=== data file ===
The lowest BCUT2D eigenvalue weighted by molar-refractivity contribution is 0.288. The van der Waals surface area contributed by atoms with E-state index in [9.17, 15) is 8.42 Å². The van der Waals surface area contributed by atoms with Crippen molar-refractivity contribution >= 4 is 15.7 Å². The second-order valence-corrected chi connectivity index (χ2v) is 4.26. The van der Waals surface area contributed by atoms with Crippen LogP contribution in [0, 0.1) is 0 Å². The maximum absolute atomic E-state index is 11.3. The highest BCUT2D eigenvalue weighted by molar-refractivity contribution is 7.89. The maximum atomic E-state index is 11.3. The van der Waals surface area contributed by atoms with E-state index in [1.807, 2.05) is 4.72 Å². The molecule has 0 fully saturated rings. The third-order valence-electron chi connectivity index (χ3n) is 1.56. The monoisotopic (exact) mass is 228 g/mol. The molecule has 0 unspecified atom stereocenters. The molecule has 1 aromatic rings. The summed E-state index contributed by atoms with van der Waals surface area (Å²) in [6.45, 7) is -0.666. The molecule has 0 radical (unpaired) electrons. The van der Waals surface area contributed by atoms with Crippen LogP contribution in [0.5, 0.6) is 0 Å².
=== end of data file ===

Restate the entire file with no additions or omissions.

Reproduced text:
The lowest BCUT2D eigenvalue weighted by molar-refractivity contribution is 0.288. The van der Waals surface area contributed by atoms with E-state index in [9.17, 15) is 8.42 Å². The van der Waals surface area contributed by atoms with Crippen molar-refractivity contribution >= 4 is 15.7 Å². The second-order valence-corrected chi connectivity index (χ2v) is 4.26. The van der Waals surface area contributed by atoms with Crippen LogP contribution in [0, 0.1) is 0 Å². The maximum absolute atomic E-state index is 11.3. The highest BCUT2D eigenvalue weighted by molar-refractivity contribution is 7.89. The maximum atomic E-state index is 11.3. The van der Waals surface area contributed by atoms with E-state index in [1.807, 2.05) is 4.72 Å². The molecule has 0 fully saturated rings. The third-order valence-electron chi connectivity index (χ3n) is 1.56. The monoisotopic (exact) mass is 228 g/mol. The molecule has 0 unspecified atom stereocenters. The molecule has 1 aromatic rings. The summed E-state index contributed by atoms with van der Waals surface area (Å²) in [6.45, 7) is -0.666. The molecule has 0 radical (unpaired) electrons. The van der Waals surface area contributed by atoms with Crippen LogP contribution in [0.5, 0.6) is 0 Å².